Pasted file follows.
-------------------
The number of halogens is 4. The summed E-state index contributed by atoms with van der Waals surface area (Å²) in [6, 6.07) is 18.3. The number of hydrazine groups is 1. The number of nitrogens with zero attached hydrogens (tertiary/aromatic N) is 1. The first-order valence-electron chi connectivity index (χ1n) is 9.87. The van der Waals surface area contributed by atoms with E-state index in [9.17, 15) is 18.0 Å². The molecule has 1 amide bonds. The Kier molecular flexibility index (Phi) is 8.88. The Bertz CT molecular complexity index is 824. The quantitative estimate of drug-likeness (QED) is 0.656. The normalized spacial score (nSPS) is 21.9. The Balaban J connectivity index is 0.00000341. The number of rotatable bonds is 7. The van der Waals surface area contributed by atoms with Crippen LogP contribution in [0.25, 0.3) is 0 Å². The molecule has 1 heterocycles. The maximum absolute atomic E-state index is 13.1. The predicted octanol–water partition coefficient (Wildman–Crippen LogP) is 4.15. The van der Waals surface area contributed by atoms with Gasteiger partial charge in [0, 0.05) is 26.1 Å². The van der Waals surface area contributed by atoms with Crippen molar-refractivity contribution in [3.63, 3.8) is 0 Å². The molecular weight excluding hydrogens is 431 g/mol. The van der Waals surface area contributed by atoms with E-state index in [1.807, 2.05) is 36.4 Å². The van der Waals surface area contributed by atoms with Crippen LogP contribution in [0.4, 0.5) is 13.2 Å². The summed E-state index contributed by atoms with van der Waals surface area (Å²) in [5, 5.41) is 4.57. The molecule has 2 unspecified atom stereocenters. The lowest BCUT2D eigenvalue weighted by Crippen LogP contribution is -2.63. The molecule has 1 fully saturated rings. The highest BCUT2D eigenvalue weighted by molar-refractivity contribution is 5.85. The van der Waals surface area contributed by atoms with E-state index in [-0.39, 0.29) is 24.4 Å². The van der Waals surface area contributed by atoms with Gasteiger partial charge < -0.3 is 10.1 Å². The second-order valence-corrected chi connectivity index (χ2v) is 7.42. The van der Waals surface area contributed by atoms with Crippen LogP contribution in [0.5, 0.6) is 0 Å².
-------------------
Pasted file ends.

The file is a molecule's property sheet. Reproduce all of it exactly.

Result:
The number of halogens is 4. The summed E-state index contributed by atoms with van der Waals surface area (Å²) in [6, 6.07) is 18.3. The number of hydrazine groups is 1. The number of nitrogens with zero attached hydrogens (tertiary/aromatic N) is 1. The first-order valence-electron chi connectivity index (χ1n) is 9.87. The van der Waals surface area contributed by atoms with E-state index in [9.17, 15) is 18.0 Å². The molecule has 1 amide bonds. The Kier molecular flexibility index (Phi) is 8.88. The Bertz CT molecular complexity index is 824. The quantitative estimate of drug-likeness (QED) is 0.656. The normalized spacial score (nSPS) is 21.9. The Balaban J connectivity index is 0.00000341. The number of rotatable bonds is 7. The van der Waals surface area contributed by atoms with Crippen LogP contribution in [0.25, 0.3) is 0 Å². The molecule has 1 heterocycles. The maximum absolute atomic E-state index is 13.1. The predicted octanol–water partition coefficient (Wildman–Crippen LogP) is 4.15. The van der Waals surface area contributed by atoms with Gasteiger partial charge in [0, 0.05) is 26.1 Å². The van der Waals surface area contributed by atoms with Crippen molar-refractivity contribution in [3.63, 3.8) is 0 Å². The molecular weight excluding hydrogens is 431 g/mol. The van der Waals surface area contributed by atoms with E-state index in [1.807, 2.05) is 36.4 Å². The van der Waals surface area contributed by atoms with Crippen LogP contribution in [0.4, 0.5) is 13.2 Å². The summed E-state index contributed by atoms with van der Waals surface area (Å²) in [5, 5.41) is 4.57. The molecule has 2 unspecified atom stereocenters. The lowest BCUT2D eigenvalue weighted by Crippen LogP contribution is -2.63. The molecule has 1 fully saturated rings. The highest BCUT2D eigenvalue weighted by molar-refractivity contribution is 5.85. The van der Waals surface area contributed by atoms with E-state index in [-0.39, 0.29) is 24.4 Å². The van der Waals surface area contributed by atoms with Gasteiger partial charge < -0.3 is 10.1 Å². The second-order valence-corrected chi connectivity index (χ2v) is 7.42. The van der Waals surface area contributed by atoms with Crippen LogP contribution in [0.5, 0.6) is 0 Å².